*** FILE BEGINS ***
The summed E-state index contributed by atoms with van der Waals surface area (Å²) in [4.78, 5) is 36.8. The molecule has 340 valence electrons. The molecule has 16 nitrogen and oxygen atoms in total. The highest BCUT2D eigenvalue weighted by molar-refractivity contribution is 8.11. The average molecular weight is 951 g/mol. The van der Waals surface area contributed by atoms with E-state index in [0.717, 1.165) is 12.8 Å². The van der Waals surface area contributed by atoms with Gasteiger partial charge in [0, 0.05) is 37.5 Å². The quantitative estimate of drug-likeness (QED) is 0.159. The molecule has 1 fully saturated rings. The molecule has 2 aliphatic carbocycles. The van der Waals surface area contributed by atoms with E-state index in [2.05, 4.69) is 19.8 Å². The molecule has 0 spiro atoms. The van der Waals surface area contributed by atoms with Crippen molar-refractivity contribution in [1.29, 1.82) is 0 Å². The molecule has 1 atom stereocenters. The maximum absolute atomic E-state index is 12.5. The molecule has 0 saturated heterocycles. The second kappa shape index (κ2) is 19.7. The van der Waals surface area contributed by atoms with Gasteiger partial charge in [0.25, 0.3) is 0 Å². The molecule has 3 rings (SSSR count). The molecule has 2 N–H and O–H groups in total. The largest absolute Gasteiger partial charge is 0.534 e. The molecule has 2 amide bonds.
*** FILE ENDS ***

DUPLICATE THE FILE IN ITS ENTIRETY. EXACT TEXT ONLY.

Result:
The summed E-state index contributed by atoms with van der Waals surface area (Å²) in [4.78, 5) is 36.8. The molecule has 340 valence electrons. The molecule has 16 nitrogen and oxygen atoms in total. The highest BCUT2D eigenvalue weighted by molar-refractivity contribution is 8.11. The average molecular weight is 951 g/mol. The van der Waals surface area contributed by atoms with E-state index in [0.717, 1.165) is 12.8 Å². The van der Waals surface area contributed by atoms with Gasteiger partial charge in [0, 0.05) is 37.5 Å². The quantitative estimate of drug-likeness (QED) is 0.159. The molecule has 1 fully saturated rings. The molecule has 2 aliphatic carbocycles. The van der Waals surface area contributed by atoms with E-state index in [2.05, 4.69) is 19.8 Å². The molecule has 0 spiro atoms. The van der Waals surface area contributed by atoms with Crippen molar-refractivity contribution in [1.29, 1.82) is 0 Å². The molecule has 1 atom stereocenters. The maximum absolute atomic E-state index is 12.5. The molecule has 0 saturated heterocycles. The second kappa shape index (κ2) is 19.7. The van der Waals surface area contributed by atoms with Gasteiger partial charge in [0.25, 0.3) is 0 Å². The molecule has 3 rings (SSSR count). The molecule has 2 N–H and O–H groups in total. The largest absolute Gasteiger partial charge is 0.534 e. The molecule has 2 amide bonds.